One popular way to choose the regularization parameter in dependence on ${y^\delta}$ and ${\delta}$ is Morozov’s discrepancy principle:

Definition 1 Morozov’s discrepancy principle states that one shall choose the regularization parameter ${\alpha(\delta,y^\delta)}$ such that

$\displaystyle \|AR_{\alpha(\delta,y^\delta)}y^\delta - y^\delta\| = c\delta$

for some fixed ${c>1}$.

In other words: You shall choose ${\alpha}$ such that the reconstruction ${R_\alpha y^\delta}$ produces a discrepancy ${\|AR_{\alpha}y^\delta - y^\delta\|}$ which is in the order of and slightly larger than the noise level.

Some years ago I wrote a paper about the use of Morozov’s discrepancy principle when using the augmented Lagragian method (aka Bregman iteration) as an iterative regularization method (where one can view the inverse of the iteration counter as a regularization parameter). The paper is Morozov’s principle for the augmented Lagrangian method applied to linear inverse problems (together with , the arxiv link is here). In that paper we derived an estimate for the (squared) error of ${R_\alpha y^\delta}$ and ${x^\dag}$ that behaves like

$\displaystyle C \frac{c(\sqrt{c}+1)}{\sqrt{c-1}}\delta$

for some ${C>0}$ and the ${c>1}$ from Morozov’s discrepancy principle. The somehow complicated dependence on ${c}$ was a bit puzzling to me. One can optimize ${c>1}$ such that the error estimate is optimal. It turns out that ${c\mapsto \frac{c(\sqrt{c}+1)}{\sqrt{c-1}}}$ attains the minimal value of about ${4.68}$ for about ${c=1.64}$. I blamed the already quite complicated analysis of the augmented Lagragian method for this obviously much too complicated values (and in practice, using ${c}$ much closer to ${1}$ usually lead to much better results).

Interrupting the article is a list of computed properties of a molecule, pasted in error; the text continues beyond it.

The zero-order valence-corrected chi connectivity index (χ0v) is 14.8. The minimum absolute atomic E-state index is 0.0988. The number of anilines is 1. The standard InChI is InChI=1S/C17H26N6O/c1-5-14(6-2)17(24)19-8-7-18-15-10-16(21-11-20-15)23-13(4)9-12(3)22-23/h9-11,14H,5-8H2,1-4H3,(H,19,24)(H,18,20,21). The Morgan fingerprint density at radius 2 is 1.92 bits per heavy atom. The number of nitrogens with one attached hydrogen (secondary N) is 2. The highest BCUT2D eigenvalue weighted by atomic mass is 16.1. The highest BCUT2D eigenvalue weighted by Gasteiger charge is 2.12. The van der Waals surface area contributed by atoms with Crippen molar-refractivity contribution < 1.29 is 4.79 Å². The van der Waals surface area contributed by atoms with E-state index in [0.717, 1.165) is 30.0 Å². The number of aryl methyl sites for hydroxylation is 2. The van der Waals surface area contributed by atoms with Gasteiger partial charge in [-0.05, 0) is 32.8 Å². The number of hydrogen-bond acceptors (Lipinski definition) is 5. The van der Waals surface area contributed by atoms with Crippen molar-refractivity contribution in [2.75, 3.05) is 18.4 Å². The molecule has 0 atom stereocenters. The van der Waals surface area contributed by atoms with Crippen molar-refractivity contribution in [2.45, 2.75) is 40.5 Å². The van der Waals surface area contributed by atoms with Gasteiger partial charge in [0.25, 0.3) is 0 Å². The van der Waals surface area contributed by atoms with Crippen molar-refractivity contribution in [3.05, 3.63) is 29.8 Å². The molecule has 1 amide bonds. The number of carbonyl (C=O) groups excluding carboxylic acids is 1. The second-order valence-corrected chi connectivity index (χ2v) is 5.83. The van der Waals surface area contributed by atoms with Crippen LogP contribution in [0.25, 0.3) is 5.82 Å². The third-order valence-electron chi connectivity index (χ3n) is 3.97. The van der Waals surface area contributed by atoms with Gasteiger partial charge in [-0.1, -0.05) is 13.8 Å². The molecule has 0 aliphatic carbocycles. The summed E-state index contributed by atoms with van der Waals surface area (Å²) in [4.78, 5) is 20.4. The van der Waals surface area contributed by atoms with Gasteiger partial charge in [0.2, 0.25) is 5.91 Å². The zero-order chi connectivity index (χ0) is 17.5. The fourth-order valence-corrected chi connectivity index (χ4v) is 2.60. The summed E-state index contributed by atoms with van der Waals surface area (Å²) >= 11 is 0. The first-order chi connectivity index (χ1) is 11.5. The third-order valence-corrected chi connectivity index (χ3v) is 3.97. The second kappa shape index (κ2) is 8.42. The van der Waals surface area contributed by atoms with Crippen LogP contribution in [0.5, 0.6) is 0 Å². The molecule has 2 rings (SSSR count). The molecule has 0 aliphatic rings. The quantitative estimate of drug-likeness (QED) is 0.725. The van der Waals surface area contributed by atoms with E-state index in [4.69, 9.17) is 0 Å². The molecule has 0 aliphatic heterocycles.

This term I teach a course on inverse problems and also covered Morozov’s discrepancy principle but this time for much simpler regularization methods, namely for linear methods such as, for example, Tikhonov regularization, i.e.

$\displaystyle R_\alpha y^\delta = (A^* A + \alpha I)^{-1} A^* y^\delta$

(but other linear methods exist). There I arrived at an estimate for the (squared) error of ${R_\alpha y^\delta}$ any ${x^\dag}$ of the form

$\displaystyle C(\sqrt{c} + \tfrac1{\sqrt{c-1}})^2\delta.$

Surprisingly, the dependence on ${c}$ for this basic regularization method is also not very simple. Optimizing the estimate over ${c>1}$ leads to an optimal value of about ${c= 2.32}$ (with a minimal value of the respective constant of about ${5.73}$). Again, using ${c}$ closer to ${1}$ usually lead to much better results.

Well, these observations are not of great importance… I just found it curious to observe that the analysis of Morozov’s discrepancy principle seems to be inherently a bit more complicated than I thought…

Today I’d like to collect some comments one a few papers I stumbled upon recently on the arXiv.

1. TGV minimizers in 1D

First, about a month ago two very similar paper appeared in the same week:

Both papers treat the recently proposed “total generalized variation” model (which is a somehow-but-not-really-higher-order generalization of total variation). The total variation of a function ${u\in L^1(\Omega)}$ (${\Omega\subset{\mathbb R}^d}$) is defined by duality

$\displaystyle TV(u) = \sup\Big\{\int_\Omega \mathrm{div} \phi\, u\,dx\ :\ \phi\in C^\infty_c(\Omega,{\mathbb R}^d), |\phi|\leq 1\Big\}.$

(Note that the demanded high regularity of the test functions ${\phi}$ is not essential here, as we take a supremum over all these functions under the only, but important, requirement that the functions are bounded. Test functions from ${C^1_c(\Omega,{\mathbb R}^d)}$ would also do.)